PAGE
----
Just as it is possible for someone to slip and fall outside your home, it is also possible for you to slip and fall and injure yourself. You probably know the feeling. You’re walking outside and step on a patch of ice. You feel your feet slide, so you begin to panic. You put your arms out to regain your balance and hopefully avoid a fall. But what happens if you do fall?

After you slip and fall on ice, you may feel embarrassed. You may want to brush it off and pretend you’re okay, especially if other people saw you fall. But slip and falls can be serious. It’s okay to get help. If you fall on ice, it’s important to do the following:

  1. Seek medical attention if you are in pain and make sure your injuries are documented.
  2. Record witnesses. Get the names and contact information of people who saw you fall.
  3. Report the incident and dangerous condition to the property owner.
  4. Take photos. Since ice and snow can melt quickly, it’s crucial to document the scene of your accident right after it happens.
  5. Call an attorney to discuss your legal rights. A slip and fall lawyer can explain all applicable laws to you and determine if you have a case.

Tips to Avoid Slip and Falls

Under Connecticut law, the landowner or homeowner may have liability, but we also will look at what the pedestrian did that may have caused him or her to fall. Therefore, you must exercise a greater degree of caution while walking outside in the winter. Here are some tips to avoid a fall:

  1. Avoid walking in areas where snow or ice is visible.
  2. Pay attention to where you are walking and look at the sidewalk ahead of you. Be especially cautious of black ice.
  3. Take shorter steps.
  4. Wear appropriate footwear, such as boots or slip-resistant footwear.
  5. Walk slowly and carefully.
  6. Use handrails when available.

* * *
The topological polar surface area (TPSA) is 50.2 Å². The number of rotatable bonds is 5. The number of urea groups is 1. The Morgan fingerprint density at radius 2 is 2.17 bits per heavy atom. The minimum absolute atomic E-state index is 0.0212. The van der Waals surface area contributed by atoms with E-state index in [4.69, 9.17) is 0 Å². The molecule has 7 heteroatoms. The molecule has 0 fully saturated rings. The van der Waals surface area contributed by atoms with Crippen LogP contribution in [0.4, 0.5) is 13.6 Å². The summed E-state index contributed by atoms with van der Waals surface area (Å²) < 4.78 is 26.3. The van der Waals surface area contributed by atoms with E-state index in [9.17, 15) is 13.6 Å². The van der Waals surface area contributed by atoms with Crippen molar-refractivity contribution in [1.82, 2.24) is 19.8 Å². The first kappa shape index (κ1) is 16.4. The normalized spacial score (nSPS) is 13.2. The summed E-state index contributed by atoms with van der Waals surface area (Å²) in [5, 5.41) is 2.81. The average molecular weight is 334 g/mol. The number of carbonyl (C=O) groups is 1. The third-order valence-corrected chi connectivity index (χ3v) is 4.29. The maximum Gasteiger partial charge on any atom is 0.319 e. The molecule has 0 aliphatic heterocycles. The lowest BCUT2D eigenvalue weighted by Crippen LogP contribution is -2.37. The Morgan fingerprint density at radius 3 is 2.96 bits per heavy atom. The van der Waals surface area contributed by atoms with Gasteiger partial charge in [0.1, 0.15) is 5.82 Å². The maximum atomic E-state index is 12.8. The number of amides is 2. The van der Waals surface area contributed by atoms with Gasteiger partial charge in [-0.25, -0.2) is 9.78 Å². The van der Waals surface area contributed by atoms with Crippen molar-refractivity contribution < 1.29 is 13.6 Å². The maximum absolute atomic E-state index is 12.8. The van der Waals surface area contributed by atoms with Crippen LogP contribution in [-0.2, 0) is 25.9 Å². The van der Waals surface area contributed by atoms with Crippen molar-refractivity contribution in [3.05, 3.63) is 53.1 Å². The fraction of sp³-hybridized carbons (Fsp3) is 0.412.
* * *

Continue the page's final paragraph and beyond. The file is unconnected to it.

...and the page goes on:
7. Keep your hands free and out of your pockets. You will need to use your arms to regain balance if you feel yourself slip. Avoid carrying shopping bags or other items.
  8. Be careful when getting in or out of a vehicle. Hold onto the vehicle for balance.
  9. Tap your foot on potentially slick areas to see if the areas are slippery.

Hire a Skilled, Local, Personal Injury Attorney to Help You With Your Claim

In the days after an accident, we strongly suggest that you contact a local personal injury attorney to represent you. A qualified attorney can protect your interests, handle the insurance adjusters, answer your questions, and help you get the full compensation you deserve for your injuries. You never want to give a statement to the wrongdoer’s insurance company without the benefit of an attorney.

Personal injury attorneys like us work on what’s called a “contingency” basis, meaning we are paid a percentage of whatever you receive if and when you win your case, plus any costs we advanced while prosecuting your case. This means you owe nothing up front or along the way. A local attorney is particularly helpful, making appointments and meetings quicker and easier.

If you are involved in an accident, we know there are many options out there. We here at Loughlin FitzGerald—a firm with deep Wallingford roots—would be honored if you considered us. Please feel free to call us—Attorney Charles Reed, a Martindale-Hubbell AV-rated personal injury attorney with nearly 30 years of experience, or his colleague Attorney Dorothy Diaz-Hennessey—at 203-265-2035 to discuss your case.